Perhaps a more aggresive statement from Xerox, about how you plan to route out all APP, and rainforest products, from any of your products would convince me that you are not as guilty in rainforest destruction as APP?

    John

  9. edhiobekend March 25, 2012 - Reply

    “Greenpeace doesn’t lie”? What? You have got to be joking me. GP’s entire strategy is based on spinning or inventing science to ensure its followers keep donating. This is all about establishing an FSC monopoly in Asia. If you don’t know what that means, you’re probably not suitably informed to comment on this subject.

  10. edhiobekend March 26, 2012 - Reply

    How come Greenpeace found APP’s fibres in Xerox, Danone and National Geographic papers, when all of those companies had stopped using APP for years? It ought to remind us of when IPS (the lab Greenpeace used to test fibres) disagreed with the message Greenpeace promulgated from IPS’s results. That would be funny if there wasn’t so much at stake. Rainbow warrior? Ship of Lies. Why does Greenpeace use the term illegal logging? That’s simply not the case at all. Illegal logging would shut down a company like APP instantly. Greenpeace are experts at telling the parts of the story that attract donations. They’ve been caught out inventing “science” AGAIN.

  11. Karen Arena March 28, 2012 - Reply

    We have updated our statement today. Thanks for your comments and support as we work every day to make the right choices when it comes to the planet and our company’s responsibilities and contributions towards its health.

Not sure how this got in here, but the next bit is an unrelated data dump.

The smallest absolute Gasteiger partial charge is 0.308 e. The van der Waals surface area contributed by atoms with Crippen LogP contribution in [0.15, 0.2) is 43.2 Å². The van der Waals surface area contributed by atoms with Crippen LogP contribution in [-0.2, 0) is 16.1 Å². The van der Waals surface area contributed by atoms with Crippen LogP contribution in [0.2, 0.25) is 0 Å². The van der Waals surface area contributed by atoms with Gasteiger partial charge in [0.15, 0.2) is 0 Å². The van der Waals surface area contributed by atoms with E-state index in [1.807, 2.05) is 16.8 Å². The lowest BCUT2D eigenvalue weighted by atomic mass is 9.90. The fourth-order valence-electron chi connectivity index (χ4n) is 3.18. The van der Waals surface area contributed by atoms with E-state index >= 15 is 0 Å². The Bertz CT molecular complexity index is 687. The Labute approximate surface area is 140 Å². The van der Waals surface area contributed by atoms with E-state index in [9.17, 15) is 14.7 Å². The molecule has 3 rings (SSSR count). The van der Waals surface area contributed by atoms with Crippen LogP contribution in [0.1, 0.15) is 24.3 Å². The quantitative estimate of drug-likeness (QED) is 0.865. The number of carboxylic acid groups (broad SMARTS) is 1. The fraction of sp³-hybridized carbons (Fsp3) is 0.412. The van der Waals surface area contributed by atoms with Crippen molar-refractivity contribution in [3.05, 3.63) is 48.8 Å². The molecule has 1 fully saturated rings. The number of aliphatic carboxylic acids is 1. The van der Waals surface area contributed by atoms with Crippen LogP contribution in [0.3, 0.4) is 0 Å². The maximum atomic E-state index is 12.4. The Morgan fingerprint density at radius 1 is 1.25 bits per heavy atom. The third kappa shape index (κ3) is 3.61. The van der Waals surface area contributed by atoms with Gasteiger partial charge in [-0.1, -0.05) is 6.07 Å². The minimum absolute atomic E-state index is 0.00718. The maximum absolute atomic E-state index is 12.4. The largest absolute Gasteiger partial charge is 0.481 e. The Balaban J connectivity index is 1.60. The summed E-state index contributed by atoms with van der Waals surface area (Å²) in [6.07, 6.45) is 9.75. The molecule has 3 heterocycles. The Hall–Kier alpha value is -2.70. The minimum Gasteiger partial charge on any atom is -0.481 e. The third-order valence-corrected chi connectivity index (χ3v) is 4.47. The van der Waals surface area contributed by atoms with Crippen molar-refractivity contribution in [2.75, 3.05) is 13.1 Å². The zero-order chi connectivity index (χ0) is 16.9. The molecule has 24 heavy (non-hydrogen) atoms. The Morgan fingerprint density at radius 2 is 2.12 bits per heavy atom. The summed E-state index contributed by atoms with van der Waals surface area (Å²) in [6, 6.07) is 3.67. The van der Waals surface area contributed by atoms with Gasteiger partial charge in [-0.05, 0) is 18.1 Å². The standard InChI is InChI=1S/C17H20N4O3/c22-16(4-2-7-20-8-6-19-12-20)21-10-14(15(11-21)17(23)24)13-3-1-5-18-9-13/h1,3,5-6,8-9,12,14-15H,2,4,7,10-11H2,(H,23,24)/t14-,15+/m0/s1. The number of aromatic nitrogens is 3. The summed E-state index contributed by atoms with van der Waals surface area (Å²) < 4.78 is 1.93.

12. Tigergrum March 30, 2012 - Reply

    Dear Karen

    Thanks for corrected statement – obviously Greenpeace’s evidence was obviosly valid.

    I’m intrigued to know why you think Greenpeace should report violations of your own policies in advance.

    Should the police also be given advance notice of illegal conduct rather than just arresting without warning?

  13. ID March 30, 2012 - Reply

    So edhiobekend – you accused Greenpeace of making up the evidence against Xerox – and today Xerox admits at the top of this page that it has indeed found APP in its supply chain.

    Why are you so quick to defend APP? Or perhaps you are APP?

  14. edhiobekend April 5, 2012 - Reply

    @ID. I follow the forestry sector closely as part of my studies. I am not for APP, but I am against the way Greenpeace spins facts and invents science. That’s my point. Any organisation that derails a train carrying nuclear waste because they don’t agree with nuclear power needs to be shut down if you ask me. The story they tell about APP is mostly rubbish. APP don’t log illegally. They would be shut down immediately if they did. This is about Greenpeace’s version of sustainable forestry management and the rest of the world’s. If you don’t agree with Greenpeace’s, they “derail your train”.